Drug is Renoprotective in Diabetic CKD Patients

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VANCOUVER, B.C.—Pentoxiphylline (PTF) may slow the rate of renal function decline in patients with diabetes-related chronic kidney disease who are taking drugs that block the renin-angiotensin system (RAS), a Spanish study found.

PTF has anti-proteinuric and anti-inflammatory activity, and the researchers hypothesized that the drug might have renoprotective effects.

As part of the Pentoxifylline for Renoprotection in Diabetic Nephropathy (PREDIAN) study, the researchers randomized 82 patients to receive pentoxifylline 1,200 mg/day and 87 not to receive the drug (controls). All patients received ACE inhibitors or angiotensin II receptor blockers at the maximal recommended dosage for more than six months. The primary outcomes was the difference in estimated glomerular filtration rate (eGFR) decline between the study groups.

After one year of follow-up, PTF recipients had a significant decrease in eGFR decline compared with controls (0.11 vs. 0.27 mL/min/1.73 m2/month). The percent decrease in eGFR was 3.6% in PTF recipients compared with 8.7% for controls, lead investigator Juan Navarro-González, MD, PhD, of University Hospital Nuestra Señora de Candelaria, Santa Cruz de Tenerife, reported at the World Congress of Nephrology. Disease progression, which the researchers defined as an eGFR decline greater than 0.20 mL/min/1.73 m2/month, occurred significantly less frequently in the PTF group than controls (28% vs. 57%). Furthermore, compared with baseline, urinary albumin excretion increased significantly by 5.1% among controls, whereas it decreased significantly by 11% in the PTF group. The difference between the groups was significant.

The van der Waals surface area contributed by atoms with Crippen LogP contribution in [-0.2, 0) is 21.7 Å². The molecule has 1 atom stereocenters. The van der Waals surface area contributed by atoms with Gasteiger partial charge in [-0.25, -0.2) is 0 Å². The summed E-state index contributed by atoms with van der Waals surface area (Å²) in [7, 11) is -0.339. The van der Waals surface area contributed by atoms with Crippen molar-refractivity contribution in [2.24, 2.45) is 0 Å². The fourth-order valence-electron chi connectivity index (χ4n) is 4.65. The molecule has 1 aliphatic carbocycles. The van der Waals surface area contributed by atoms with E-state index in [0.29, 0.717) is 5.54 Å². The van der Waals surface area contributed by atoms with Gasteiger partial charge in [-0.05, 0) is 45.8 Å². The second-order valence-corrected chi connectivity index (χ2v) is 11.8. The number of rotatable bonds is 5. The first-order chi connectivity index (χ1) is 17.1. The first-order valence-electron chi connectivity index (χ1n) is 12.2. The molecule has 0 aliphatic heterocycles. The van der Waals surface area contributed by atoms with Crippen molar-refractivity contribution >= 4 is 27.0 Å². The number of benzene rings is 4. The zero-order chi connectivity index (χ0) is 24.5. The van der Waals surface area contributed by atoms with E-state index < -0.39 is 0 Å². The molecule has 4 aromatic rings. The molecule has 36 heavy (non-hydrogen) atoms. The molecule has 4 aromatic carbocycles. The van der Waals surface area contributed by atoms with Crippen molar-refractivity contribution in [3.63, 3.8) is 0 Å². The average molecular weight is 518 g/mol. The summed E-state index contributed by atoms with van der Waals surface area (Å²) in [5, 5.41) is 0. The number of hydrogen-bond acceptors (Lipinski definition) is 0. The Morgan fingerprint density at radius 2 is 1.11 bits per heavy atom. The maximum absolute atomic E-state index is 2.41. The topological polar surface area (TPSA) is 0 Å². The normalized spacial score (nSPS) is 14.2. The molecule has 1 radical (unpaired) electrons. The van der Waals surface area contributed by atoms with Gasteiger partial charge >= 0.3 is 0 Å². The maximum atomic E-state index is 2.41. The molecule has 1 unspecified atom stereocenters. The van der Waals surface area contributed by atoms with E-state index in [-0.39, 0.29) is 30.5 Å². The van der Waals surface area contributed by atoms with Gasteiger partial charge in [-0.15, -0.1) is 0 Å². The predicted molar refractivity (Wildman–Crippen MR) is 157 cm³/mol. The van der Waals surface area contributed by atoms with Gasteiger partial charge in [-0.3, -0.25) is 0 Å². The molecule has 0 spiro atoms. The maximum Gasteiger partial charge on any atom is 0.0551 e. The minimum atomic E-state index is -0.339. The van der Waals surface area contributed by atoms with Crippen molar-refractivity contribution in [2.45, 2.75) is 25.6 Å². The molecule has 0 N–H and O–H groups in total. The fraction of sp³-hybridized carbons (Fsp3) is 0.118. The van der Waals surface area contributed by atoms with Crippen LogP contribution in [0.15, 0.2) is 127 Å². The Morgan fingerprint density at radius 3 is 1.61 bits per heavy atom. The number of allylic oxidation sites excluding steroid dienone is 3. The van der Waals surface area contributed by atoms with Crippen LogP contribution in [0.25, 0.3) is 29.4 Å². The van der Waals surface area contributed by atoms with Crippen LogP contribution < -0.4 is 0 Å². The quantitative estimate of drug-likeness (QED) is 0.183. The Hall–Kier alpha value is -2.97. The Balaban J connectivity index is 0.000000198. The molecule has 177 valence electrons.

With respect to inflammation, urinary tumor necrosis factor-alpha decreased significantly in the PTF recipients but did not change significantly in the control arm.

Dr. Navarro-González told Renal & Urology News that the study “demonstrated that addition of pentoxifylline to blockers of RAS may offer an additional benefit in terms of progression of diabetic nephropathy.”

Moreover, he noted that the drug has been commercially available for many years as a treatment for vascular disorders and is safe, well tolerated, and cheap.

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